City Recital Hall, March 5
There are only two types of singers: the fakes and the real ones, and those wretched TV talent quests have only served to widen the gap. Buika is about as real as you can get. There is no assumed persona; no desire to impress; no exaggerated emotion.
The feisty Spaniard’s parent’s were from Equatorial Guinea, and her musical approach melds flamenco and African elements without any sense of a contrived “fusion”. It is simply how she sings and composes.
On her first Australian visit she was accompanied by just Ramon Porrina (cajon) and Vahagn Turgutyan (guitar), the latter giving his first performance with her. This stripped-down format emphasised the rawness of her singing, although occasionally the music yearned for the softening effect of a piano or trumpet, as on her recordings.
More often the trio was entirely self-sufficient, thanks partly to Porrina’s wizardry and Turgutyan’s elegance, but mainly to Buika, herself. She told us that applause is miraculous to her, because when she sang as a little girl the neighbours told her to shut up. Now she hurled herself into her performance with such abandon as to suggest she still relishes the absence of malcontents. If the little girl remains evident – in that she sings without guile – she is now clothed in worldliness.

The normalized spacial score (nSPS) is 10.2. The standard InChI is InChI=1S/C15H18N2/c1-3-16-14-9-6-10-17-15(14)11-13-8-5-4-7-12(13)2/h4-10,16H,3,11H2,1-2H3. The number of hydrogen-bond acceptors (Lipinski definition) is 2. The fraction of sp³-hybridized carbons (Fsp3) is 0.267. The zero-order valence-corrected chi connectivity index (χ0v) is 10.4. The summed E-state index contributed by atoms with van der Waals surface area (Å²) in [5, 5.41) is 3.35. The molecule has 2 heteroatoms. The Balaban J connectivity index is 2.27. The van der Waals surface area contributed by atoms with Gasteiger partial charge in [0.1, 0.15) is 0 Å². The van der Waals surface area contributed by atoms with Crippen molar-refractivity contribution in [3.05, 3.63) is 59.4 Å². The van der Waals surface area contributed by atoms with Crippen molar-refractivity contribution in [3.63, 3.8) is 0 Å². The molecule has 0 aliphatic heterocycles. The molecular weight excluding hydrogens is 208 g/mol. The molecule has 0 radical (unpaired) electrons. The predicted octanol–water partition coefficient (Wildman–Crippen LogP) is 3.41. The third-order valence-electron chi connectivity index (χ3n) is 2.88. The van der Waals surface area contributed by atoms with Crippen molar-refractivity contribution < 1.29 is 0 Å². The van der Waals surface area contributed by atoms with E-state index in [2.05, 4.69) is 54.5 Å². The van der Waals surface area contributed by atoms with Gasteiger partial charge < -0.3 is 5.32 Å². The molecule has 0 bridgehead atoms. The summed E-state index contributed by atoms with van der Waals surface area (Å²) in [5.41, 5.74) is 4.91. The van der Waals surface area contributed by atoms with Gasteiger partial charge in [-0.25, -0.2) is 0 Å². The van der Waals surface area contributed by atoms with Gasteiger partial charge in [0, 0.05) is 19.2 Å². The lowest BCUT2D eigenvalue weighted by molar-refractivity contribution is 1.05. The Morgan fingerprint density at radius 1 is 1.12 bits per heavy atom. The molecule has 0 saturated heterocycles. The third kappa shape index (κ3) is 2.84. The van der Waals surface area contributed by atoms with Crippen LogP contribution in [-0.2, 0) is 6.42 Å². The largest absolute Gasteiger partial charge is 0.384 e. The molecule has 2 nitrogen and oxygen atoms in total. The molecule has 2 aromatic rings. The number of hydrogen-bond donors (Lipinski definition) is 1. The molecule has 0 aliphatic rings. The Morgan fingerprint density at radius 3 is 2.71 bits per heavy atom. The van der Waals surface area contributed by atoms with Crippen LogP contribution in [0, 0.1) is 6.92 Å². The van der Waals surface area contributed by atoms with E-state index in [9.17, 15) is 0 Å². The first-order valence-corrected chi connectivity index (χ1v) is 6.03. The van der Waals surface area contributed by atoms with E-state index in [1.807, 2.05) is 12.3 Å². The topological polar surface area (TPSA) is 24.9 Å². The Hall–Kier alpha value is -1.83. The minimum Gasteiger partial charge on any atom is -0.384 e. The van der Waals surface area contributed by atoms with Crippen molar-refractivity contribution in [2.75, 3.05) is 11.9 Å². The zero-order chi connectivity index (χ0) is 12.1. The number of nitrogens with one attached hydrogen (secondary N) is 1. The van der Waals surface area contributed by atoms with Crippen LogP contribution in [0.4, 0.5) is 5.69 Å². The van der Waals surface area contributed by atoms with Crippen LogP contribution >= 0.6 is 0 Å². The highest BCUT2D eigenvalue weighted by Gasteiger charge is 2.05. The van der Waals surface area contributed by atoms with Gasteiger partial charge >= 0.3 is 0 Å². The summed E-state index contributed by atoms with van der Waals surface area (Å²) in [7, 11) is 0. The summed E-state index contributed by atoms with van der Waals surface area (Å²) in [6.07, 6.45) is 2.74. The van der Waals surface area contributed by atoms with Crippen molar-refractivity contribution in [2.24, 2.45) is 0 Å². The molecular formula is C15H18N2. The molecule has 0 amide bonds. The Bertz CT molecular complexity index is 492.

While hers is not an especially beautiful voice, it certainly quickens the pulse, and after smoking lazily amid the guitar and cajon it would suddenly blaze up, and such was the contrast and intensity that it was like suddenly hearing a siren, or parting clouds at night revealing a shooting star.
Alongside fine songs of her own including Throw It Away she reinvented such classics as Siboney and Ne Me Quitte Pas. The melody of the latter was all but unrecognisable, but the fervour was unmistakable. For an encore she gave us Billie Holiday’s Don’t Explain, which loitered somewhere between flamenco and a jazz ballad, while still bleeding with the requisite vulnerability.